American Family Survey 2020
According to new findings from the American Family Survey, about a quarter of Americans have suffered financially, and Hispanics are hurting the most.
Do Black people face obstacles in America? Your answer may depend on your political party affiliation
When asked whether or not they agreed with the statement “Black families face obstacles that white families don’t,” 80% of Democrats agreed with the statement, while just 25% of Republicans concurred.
Marriage decreased slightly, but the number of people in no relationship has been climbing. That’s according to the sixth-annual American Family Survey, a nationwide study of 3,000 Americans by the Deseret News and Brigham Young University.
The most common activity couples claim is doing nice things for one another. They talk about their finances, go out together, pray with each other and have a serious argument at about the rate that they have in the past.
Fifty-six percent of respondents said the pandemic made them appreciate their partner more. “It speaks to extraordinary resilience among the American people.”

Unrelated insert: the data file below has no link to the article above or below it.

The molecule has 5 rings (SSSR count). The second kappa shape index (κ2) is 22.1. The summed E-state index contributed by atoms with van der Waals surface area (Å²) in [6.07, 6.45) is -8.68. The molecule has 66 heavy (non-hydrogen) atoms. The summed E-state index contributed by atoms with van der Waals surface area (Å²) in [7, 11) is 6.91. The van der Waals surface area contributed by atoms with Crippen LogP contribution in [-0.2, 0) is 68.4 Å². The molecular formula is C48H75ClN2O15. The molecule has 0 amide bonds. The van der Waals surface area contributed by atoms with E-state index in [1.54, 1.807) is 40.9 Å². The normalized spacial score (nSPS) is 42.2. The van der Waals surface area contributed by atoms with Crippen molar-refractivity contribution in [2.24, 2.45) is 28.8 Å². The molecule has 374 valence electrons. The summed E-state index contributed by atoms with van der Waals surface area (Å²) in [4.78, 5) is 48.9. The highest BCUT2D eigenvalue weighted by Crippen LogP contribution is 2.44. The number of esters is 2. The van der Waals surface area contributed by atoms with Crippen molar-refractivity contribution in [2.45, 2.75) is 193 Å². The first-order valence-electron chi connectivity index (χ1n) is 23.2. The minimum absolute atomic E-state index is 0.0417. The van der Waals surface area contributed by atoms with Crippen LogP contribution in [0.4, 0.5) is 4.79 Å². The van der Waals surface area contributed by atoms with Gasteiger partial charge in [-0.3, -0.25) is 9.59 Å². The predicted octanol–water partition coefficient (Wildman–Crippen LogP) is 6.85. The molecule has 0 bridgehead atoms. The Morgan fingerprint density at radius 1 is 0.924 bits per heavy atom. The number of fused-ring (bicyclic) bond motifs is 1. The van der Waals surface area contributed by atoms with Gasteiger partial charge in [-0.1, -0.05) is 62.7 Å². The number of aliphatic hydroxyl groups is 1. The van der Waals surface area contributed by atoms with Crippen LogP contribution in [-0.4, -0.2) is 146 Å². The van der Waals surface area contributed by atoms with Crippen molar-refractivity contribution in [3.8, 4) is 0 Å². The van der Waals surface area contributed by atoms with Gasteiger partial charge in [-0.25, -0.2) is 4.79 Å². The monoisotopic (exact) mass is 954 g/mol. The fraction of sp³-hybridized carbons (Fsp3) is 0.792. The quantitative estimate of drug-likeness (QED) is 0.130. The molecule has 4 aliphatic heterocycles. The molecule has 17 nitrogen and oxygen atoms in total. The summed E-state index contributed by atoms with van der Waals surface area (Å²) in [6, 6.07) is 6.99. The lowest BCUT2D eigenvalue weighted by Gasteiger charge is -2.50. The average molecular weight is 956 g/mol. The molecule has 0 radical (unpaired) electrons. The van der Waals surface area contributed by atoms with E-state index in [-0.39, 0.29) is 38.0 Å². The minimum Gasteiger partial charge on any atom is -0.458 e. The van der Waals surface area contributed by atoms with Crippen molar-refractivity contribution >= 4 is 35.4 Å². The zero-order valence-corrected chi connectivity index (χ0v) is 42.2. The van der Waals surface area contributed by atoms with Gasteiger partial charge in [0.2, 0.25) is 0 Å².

New findings from the American Family Survey show that Americans of both the Republican and Democratic parties are discussing race in high rates.
Opinion editor Boyd Matheson argues that an election victory for either candidate will require catering to the ‘heart of America’ — the American family.
Survey reveals COVID-19 pandemic turmoil is not destroying American families — It’s making them stronger
American Family Survey shows similarities and stark differences between Republican and Democratic families ahead of the presidential election
While parents agree their children do just under 20% of household tasks, men say they’re carrying half the load and wives say it’s a 65-35 split.
Is there a “crisis of masculinity” in our nation? Survey findings point to real concern for America’s boys.
The American Family Survey shows bipartisan support for helping families. What other pandemic-related policies do Americans support?
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Annual survey releasing Sept. 22 analyzes the socioeconomic effects of COVID-19, racial and social unrest and the health of the American family